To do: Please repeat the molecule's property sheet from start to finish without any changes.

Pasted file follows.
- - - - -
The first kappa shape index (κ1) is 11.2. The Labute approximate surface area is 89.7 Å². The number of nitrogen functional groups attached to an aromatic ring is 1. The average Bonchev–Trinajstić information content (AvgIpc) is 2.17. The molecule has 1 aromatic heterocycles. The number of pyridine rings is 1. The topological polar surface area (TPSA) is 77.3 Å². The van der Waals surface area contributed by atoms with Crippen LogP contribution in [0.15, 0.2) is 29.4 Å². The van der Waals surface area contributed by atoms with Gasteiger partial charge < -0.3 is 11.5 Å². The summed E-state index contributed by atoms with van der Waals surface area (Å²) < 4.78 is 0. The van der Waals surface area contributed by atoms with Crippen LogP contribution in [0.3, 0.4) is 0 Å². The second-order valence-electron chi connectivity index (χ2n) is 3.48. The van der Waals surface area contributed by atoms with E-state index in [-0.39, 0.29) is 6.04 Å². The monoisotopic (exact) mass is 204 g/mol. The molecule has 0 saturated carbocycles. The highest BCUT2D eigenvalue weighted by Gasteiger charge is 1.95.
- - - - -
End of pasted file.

The first kappa shape index (κ1) is 11.2. The Labute approximate surface area is 89.7 Å². The number of nitrogen functional groups attached to an aromatic ring is 1. The average Bonchev–Trinajstić information content (AvgIpc) is 2.17. The molecule has 1 aromatic heterocycles. The number of pyridine rings is 1. The topological polar surface area (TPSA) is 77.3 Å². The van der Waals surface area contributed by atoms with Crippen LogP contribution in [0.15, 0.2) is 29.4 Å². The van der Waals surface area contributed by atoms with Gasteiger partial charge < -0.3 is 11.5 Å². The summed E-state index contributed by atoms with van der Waals surface area (Å²) < 4.78 is 0. The van der Waals surface area contributed by atoms with Crippen LogP contribution in [0.3, 0.4) is 0 Å². The second-order valence-electron chi connectivity index (χ2n) is 3.48. The van der Waals surface area contributed by atoms with E-state index in [-0.39, 0.29) is 6.04 Å². The monoisotopic (exact) mass is 204 g/mol. The molecule has 0 saturated carbocycles. The highest BCUT2D eigenvalue weighted by Gasteiger charge is 1.95.